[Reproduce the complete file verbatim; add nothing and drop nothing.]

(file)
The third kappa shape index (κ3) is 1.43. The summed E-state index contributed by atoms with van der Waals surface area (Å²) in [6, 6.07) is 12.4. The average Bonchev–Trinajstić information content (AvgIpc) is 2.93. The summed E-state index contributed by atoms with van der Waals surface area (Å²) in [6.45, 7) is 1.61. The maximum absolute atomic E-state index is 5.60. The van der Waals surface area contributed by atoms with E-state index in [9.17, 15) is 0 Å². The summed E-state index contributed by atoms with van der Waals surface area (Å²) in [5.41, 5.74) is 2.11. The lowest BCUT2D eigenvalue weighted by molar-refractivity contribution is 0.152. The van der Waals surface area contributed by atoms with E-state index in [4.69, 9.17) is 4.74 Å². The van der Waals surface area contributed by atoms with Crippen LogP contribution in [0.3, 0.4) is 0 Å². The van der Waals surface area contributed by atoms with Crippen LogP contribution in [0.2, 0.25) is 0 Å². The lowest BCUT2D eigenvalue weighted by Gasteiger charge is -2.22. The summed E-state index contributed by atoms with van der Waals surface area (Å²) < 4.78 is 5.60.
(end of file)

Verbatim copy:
The third kappa shape index (κ3) is 1.43. The summed E-state index contributed by atoms with van der Waals surface area (Å²) in [6, 6.07) is 12.4. The average Bonchev–Trinajstić information content (AvgIpc) is 2.93. The summed E-state index contributed by atoms with van der Waals surface area (Å²) in [6.45, 7) is 1.61. The maximum absolute atomic E-state index is 5.60. The van der Waals surface area contributed by atoms with E-state index in [9.17, 15) is 0 Å². The summed E-state index contributed by atoms with van der Waals surface area (Å²) in [5.41, 5.74) is 2.11. The lowest BCUT2D eigenvalue weighted by molar-refractivity contribution is 0.152. The van der Waals surface area contributed by atoms with E-state index in [4.69, 9.17) is 4.74 Å². The van der Waals surface area contributed by atoms with Crippen LogP contribution in [0.3, 0.4) is 0 Å². The van der Waals surface area contributed by atoms with Crippen LogP contribution in [0.2, 0.25) is 0 Å². The lowest BCUT2D eigenvalue weighted by Gasteiger charge is -2.22. The summed E-state index contributed by atoms with van der Waals surface area (Å²) < 4.78 is 5.60.